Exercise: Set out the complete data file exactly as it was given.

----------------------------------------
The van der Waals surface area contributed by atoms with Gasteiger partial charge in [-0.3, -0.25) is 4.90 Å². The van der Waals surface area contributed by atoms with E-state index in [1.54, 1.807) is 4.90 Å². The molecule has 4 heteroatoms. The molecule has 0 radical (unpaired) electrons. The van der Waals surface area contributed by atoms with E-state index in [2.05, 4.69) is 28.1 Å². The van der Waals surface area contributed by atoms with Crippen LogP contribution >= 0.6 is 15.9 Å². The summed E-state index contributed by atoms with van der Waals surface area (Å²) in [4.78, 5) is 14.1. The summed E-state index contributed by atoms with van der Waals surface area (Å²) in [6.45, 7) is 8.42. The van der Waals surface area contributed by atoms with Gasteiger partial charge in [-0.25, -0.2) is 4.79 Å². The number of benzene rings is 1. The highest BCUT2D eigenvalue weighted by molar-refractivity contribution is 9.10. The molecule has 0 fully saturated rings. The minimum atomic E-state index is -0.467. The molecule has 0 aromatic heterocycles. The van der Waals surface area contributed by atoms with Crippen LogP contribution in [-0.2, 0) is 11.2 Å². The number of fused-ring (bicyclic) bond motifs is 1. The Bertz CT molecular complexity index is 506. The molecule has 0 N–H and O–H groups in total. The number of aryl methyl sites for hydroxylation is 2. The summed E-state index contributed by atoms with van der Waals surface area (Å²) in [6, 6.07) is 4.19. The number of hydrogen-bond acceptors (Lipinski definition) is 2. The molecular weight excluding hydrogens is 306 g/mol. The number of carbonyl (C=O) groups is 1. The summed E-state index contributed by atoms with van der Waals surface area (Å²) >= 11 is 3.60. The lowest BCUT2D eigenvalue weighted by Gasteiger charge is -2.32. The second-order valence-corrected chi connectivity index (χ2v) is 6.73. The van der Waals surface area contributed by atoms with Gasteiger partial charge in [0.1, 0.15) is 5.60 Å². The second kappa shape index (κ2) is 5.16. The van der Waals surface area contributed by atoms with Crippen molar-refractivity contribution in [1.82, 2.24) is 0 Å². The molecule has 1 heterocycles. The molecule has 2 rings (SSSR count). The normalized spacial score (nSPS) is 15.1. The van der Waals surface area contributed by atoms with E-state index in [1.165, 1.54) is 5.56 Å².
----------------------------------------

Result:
The van der Waals surface area contributed by atoms with Gasteiger partial charge in [-0.3, -0.25) is 4.90 Å². The van der Waals surface area contributed by atoms with E-state index in [1.54, 1.807) is 4.90 Å². The molecule has 4 heteroatoms. The molecule has 0 radical (unpaired) electrons. The van der Waals surface area contributed by atoms with E-state index in [2.05, 4.69) is 28.1 Å². The van der Waals surface area contributed by atoms with Crippen LogP contribution >= 0.6 is 15.9 Å². The summed E-state index contributed by atoms with van der Waals surface area (Å²) in [4.78, 5) is 14.1. The summed E-state index contributed by atoms with van der Waals surface area (Å²) in [6.45, 7) is 8.42. The van der Waals surface area contributed by atoms with Gasteiger partial charge in [-0.25, -0.2) is 4.79 Å². The number of benzene rings is 1. The highest BCUT2D eigenvalue weighted by molar-refractivity contribution is 9.10. The molecule has 0 fully saturated rings. The minimum atomic E-state index is -0.467. The molecule has 0 aromatic heterocycles. The van der Waals surface area contributed by atoms with Crippen LogP contribution in [-0.2, 0) is 11.2 Å². The number of fused-ring (bicyclic) bond motifs is 1. The Bertz CT molecular complexity index is 506. The molecule has 0 N–H and O–H groups in total. The number of aryl methyl sites for hydroxylation is 2. The summed E-state index contributed by atoms with van der Waals surface area (Å²) in [6, 6.07) is 4.19. The number of hydrogen-bond acceptors (Lipinski definition) is 2. The molecular weight excluding hydrogens is 306 g/mol. The number of carbonyl (C=O) groups is 1. The summed E-state index contributed by atoms with van der Waals surface area (Å²) >= 11 is 3.60. The lowest BCUT2D eigenvalue weighted by Gasteiger charge is -2.32. The second-order valence-corrected chi connectivity index (χ2v) is 6.73. The van der Waals surface area contributed by atoms with Gasteiger partial charge in [0.1, 0.15) is 5.60 Å². The second kappa shape index (κ2) is 5.16. The van der Waals surface area contributed by atoms with Crippen molar-refractivity contribution in [1.82, 2.24) is 0 Å². The molecule has 1 heterocycles. The molecule has 2 rings (SSSR count). The normalized spacial score (nSPS) is 15.1. The van der Waals surface area contributed by atoms with E-state index in [1.165, 1.54) is 5.56 Å².